Additional Taxation for provision of pension for the previous generation of pensioners
The matter stands under debate by economists as to whether future generations would be in acceptance of such a situation wherein they would have to bear the transition deficit effect. Conclusively, the transition from an unfunded pension scheme to a funded pension scheme by the pensioner on realization of the fact that the unfunded pension scheme fails to fulfill the purpose for which it was taken could lead to an undesirable "Transition Deficit" effect and the more of such transition of pensioner from an existing unfunded scheme to a funded scheme could lead to the collapse of the pension scheme. (Chand 1996)
Direct Benefit Schemes: Costs and Benefits:
This scheme presents differing costs and benefits. An definite sum as the title of the scheme suggest is offered to the pensioner who enjoys a similar lifestyle as that prior to retirement and many situations it has been observed that the benefits tend to be on the higher side. But this beneficial situation persists if the worker stays employed with the same enterprise all through his or her working life.
In the U.K., statistics prove that less than 5% of the worker stay with the same enterprise all through their working life. On an average a worker in the United Kingdom changes jobs at least six times through his working life. (blake 1997)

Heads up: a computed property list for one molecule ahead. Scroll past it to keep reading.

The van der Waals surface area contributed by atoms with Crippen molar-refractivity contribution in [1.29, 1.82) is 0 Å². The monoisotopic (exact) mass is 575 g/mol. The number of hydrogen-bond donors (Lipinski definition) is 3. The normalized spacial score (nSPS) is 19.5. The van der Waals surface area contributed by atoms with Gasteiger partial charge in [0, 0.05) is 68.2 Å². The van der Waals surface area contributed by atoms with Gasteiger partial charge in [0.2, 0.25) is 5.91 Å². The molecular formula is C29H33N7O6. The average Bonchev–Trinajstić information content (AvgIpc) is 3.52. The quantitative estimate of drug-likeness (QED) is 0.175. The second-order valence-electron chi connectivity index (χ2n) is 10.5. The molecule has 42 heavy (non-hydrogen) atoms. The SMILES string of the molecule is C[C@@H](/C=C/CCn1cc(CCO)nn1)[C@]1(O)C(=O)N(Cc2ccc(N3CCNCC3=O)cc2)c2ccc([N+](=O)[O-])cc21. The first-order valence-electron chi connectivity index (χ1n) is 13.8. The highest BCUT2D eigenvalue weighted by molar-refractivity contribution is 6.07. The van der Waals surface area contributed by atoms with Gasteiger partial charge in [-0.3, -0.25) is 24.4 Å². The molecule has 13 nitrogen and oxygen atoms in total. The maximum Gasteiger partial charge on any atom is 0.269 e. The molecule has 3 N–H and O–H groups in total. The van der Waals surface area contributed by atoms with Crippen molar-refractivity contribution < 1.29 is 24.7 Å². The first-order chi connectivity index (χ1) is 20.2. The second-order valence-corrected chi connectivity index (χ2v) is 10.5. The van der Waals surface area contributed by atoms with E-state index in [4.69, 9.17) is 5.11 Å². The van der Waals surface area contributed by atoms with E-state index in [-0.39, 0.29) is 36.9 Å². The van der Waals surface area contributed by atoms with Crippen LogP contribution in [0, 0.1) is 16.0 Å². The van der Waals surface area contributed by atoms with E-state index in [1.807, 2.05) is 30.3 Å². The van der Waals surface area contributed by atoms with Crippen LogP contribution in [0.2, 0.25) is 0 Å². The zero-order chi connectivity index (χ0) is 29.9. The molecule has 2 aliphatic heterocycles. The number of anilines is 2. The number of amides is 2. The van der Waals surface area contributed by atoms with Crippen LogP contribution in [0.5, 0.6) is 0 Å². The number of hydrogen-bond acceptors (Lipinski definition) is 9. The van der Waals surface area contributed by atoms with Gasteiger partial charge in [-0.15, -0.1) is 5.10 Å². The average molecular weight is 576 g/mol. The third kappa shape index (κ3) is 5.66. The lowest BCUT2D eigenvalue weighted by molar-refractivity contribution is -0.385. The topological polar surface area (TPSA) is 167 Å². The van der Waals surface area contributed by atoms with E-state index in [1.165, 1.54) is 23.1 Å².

Portability Loss: This occurs every time an employee switches employment and the loss is in terms of the pension. This portability loss takes place as specific employers provide Defined Benefit pension schemes and when an employee quits the job for another, than the employee has to take on the pension scheme provided by the new employer. In the process of doing so , the worker takes cash which is in equivalence to that of the transfer value of the pension benefits which have been accured or a deferred pension is left. The accrued benefits tends to diminish if the person has left the scheme and is higher if the person remains in the scheme. This is on account of the fact that the accrued benefits are valued on the last salary of the worker leaving employment and this last salary tends to be lower.
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In the United Kingdom, portability loss is the most commonly occurring phenomenon and is known as "Cash Equivalent Loss". An approximation of 25%-30% of the full service pension is borne by the pensioner at the period of retirement on account of frequently changing jobs. (abel 1998)
In conclusion, it is suggested that Amy should take in consideration all the aspect of a funded and unfunded pension scheme prior to adoption a pension scheme finally. Since she is in the employment of the health care industry, it is less expected of her to switch jobs like her friend Heather who would have to bear "portability Loss" on account of continuous change of jobs. Amy would be best suited for a Funded Pension Scheme with a Defined Benefit option. This scheme would entail a definite pension benefit irrespective of the level of performance of her pension fund performance. Since she is expected to remain in the health care industry without multiple job switch, "portability loss" would not be experienced by her.
Her second best option would be the Pay As You Go Scheme (PAYG) which offers definite minimum benefits to low paid worker. If Amy is in the category of a low-paid worker in the Health Care Industry then this scheme could be a good consideration. (davis 1985)